• Follow-Up. The follow-up rescue party on duty is alerted, issued special equipment and provided transportation.

This party is dispatched under command of the most experienced officer or NCO, and should consist of one squad or one platoon and medical personnel. It should leave within 15 minutes after receiving the alert and be lightly equipped—speed is the first consideration.

The strength of the alert rescue party is that they are an on-call, trained unit, and are small enough to get ready and move out rapidly. If the area to be searched is extensive, a second or follow-up party must be sent to the accident scene as a reinforcement. The second or follow-up party should move out from one-half to one hour after the avalanche. It carries a complete set of equipment including probes, shovels, 200-pound sled, radio, rations, and other required items.

• Evacuation. Avalanche victims who are rescued alive must be evacuated under the care of medical personnel by the fastest means available. The evacuation should be accomplished by helicopter if possible.

• Methods of Locating Victims. Search operations must optimize the victim's chance for survival. A slow and thorough search would probably guarantee finding the victim, but the chances of finding him alive would be remote.

The following techniques increase the probability of effecting a live rescue:

• Before entering the avalanche track, the starting zones above should be checked to ensure that no more avalanches will run on that same track. It may be necessary to blast other starting zones before it is safe for a large party to work on the avalanche deposit.

• Once the safety of the rescuers is ensured, the party begins by establishing from witnesses where the victim was located just before the avalanche release. It then determines the point where the victim disappeared. Making use of this and any other information, a probable victim trajectory line can be established leading to high-priority search areas. A rapid systematic check is made of the avalanche debris surface, marking all clues.

• A probe is usually started at the runout point of the avalanche. If justified by visible signs of equipment or avalanche cord, an initial random probe can be made of high-priority regions. If not justified, a coarse probe can be made of all likely burial areas. The coarse probe is repeated as long as a live rescue remains possible. The fine probe is repeated only when the possibility of a live rescue is improbable.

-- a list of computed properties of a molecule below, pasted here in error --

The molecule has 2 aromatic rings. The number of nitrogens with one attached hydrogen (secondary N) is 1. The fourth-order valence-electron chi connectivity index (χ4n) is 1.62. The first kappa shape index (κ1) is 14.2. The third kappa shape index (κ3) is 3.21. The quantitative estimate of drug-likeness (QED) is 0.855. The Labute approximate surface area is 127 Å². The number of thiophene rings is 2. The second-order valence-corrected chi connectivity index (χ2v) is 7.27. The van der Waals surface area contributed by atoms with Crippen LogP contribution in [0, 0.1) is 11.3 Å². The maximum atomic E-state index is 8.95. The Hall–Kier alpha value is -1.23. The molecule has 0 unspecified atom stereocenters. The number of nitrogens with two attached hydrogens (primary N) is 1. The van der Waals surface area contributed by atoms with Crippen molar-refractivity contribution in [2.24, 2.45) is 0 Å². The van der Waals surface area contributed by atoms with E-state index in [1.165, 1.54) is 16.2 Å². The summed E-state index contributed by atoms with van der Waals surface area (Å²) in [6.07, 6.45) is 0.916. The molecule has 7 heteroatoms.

• Probable Locations. A moving avalanche resembles a fluid. A human body with a higher density than the flowing snow would be expected to sink deeper and deeper into the avalanche. Many factors obscure this statement. Turbulence, terrain, and the victim's own efforts to surface himself all interact to determine the final burial position. Study of a large number of case histories leads to the following conclusions:

• Most buried victims are carried to the place of greatest deposition, usually the toe of the slide. If two points of the victim's trajectory can be established, a high probability exists that the victim is near the downhill flow line, passing through these two points (Figure 1-13).

f JyV^r^T of victim

Figure 1-13. Probable Location Established by Trajectory.

• Any terrain feature that catches and holds avalanche debris might also catch a victim (Figure 1-14).

• If an avalanche follows a wandering gulley, all bends that show debris are likely burial spots. The likelihood of a victim being buried in a particular bend is proportional to the amount of debris deposited there (Figure 1-15).

• Vegetation, rocks, and other obstacles act as snares. The victim tends to be retained above the obstacle. An obstacle may simply delay the victim's motion, leading to final burial downstream from the obstacle.